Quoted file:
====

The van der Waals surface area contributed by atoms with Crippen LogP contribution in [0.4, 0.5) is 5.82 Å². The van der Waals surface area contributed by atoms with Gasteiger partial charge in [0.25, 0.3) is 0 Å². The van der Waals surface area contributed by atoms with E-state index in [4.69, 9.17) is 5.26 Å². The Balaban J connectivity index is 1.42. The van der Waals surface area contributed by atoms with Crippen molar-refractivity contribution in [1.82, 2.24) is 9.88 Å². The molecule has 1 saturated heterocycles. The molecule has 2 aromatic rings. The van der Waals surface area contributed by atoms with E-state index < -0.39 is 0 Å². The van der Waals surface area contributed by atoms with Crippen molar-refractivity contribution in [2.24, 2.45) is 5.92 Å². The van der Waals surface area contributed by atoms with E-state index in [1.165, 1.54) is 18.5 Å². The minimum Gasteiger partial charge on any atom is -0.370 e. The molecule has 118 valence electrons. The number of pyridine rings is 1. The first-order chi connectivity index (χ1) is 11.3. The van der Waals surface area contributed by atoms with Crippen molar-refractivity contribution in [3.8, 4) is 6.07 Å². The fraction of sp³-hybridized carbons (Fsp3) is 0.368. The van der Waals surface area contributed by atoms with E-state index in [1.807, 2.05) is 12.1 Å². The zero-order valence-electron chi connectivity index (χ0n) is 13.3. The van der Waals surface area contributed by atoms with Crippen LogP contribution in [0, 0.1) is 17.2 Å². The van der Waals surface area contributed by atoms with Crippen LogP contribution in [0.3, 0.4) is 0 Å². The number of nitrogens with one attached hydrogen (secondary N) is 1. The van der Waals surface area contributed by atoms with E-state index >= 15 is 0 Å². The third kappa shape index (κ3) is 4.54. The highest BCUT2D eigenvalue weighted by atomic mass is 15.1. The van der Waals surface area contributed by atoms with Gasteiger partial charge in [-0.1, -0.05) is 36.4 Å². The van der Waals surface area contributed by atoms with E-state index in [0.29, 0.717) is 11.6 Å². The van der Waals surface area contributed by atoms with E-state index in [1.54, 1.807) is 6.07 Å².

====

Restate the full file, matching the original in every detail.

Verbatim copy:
The van der Waals surface area contributed by atoms with Crippen LogP contribution in [0.4, 0.5) is 5.82 Å². The van der Waals surface area contributed by atoms with Gasteiger partial charge in [0.25, 0.3) is 0 Å². The van der Waals surface area contributed by atoms with E-state index in [4.69, 9.17) is 5.26 Å². The Balaban J connectivity index is 1.42. The van der Waals surface area contributed by atoms with Crippen molar-refractivity contribution in [1.82, 2.24) is 9.88 Å². The molecule has 1 saturated heterocycles. The molecule has 2 aromatic rings. The van der Waals surface area contributed by atoms with E-state index < -0.39 is 0 Å². The van der Waals surface area contributed by atoms with Crippen molar-refractivity contribution in [2.24, 2.45) is 5.92 Å². The van der Waals surface area contributed by atoms with E-state index in [1.165, 1.54) is 18.5 Å². The minimum Gasteiger partial charge on any atom is -0.370 e. The molecule has 118 valence electrons. The number of pyridine rings is 1. The first-order chi connectivity index (χ1) is 11.3. The van der Waals surface area contributed by atoms with Crippen molar-refractivity contribution in [3.8, 4) is 6.07 Å². The fraction of sp³-hybridized carbons (Fsp3) is 0.368. The van der Waals surface area contributed by atoms with E-state index in [1.807, 2.05) is 12.1 Å². The zero-order valence-electron chi connectivity index (χ0n) is 13.3. The van der Waals surface area contributed by atoms with Crippen LogP contribution in [0, 0.1) is 17.2 Å². The van der Waals surface area contributed by atoms with Crippen LogP contribution in [0.3, 0.4) is 0 Å². The number of nitrogens with one attached hydrogen (secondary N) is 1. The van der Waals surface area contributed by atoms with E-state index >= 15 is 0 Å². The third kappa shape index (κ3) is 4.54. The highest BCUT2D eigenvalue weighted by atomic mass is 15.1. The van der Waals surface area contributed by atoms with Gasteiger partial charge in [-0.1, -0.05) is 36.4 Å². The van der Waals surface area contributed by atoms with E-state index in [0.29, 0.717) is 11.6 Å². The van der Waals surface area contributed by atoms with E-state index in [1.54, 1.807) is 6.07 Å².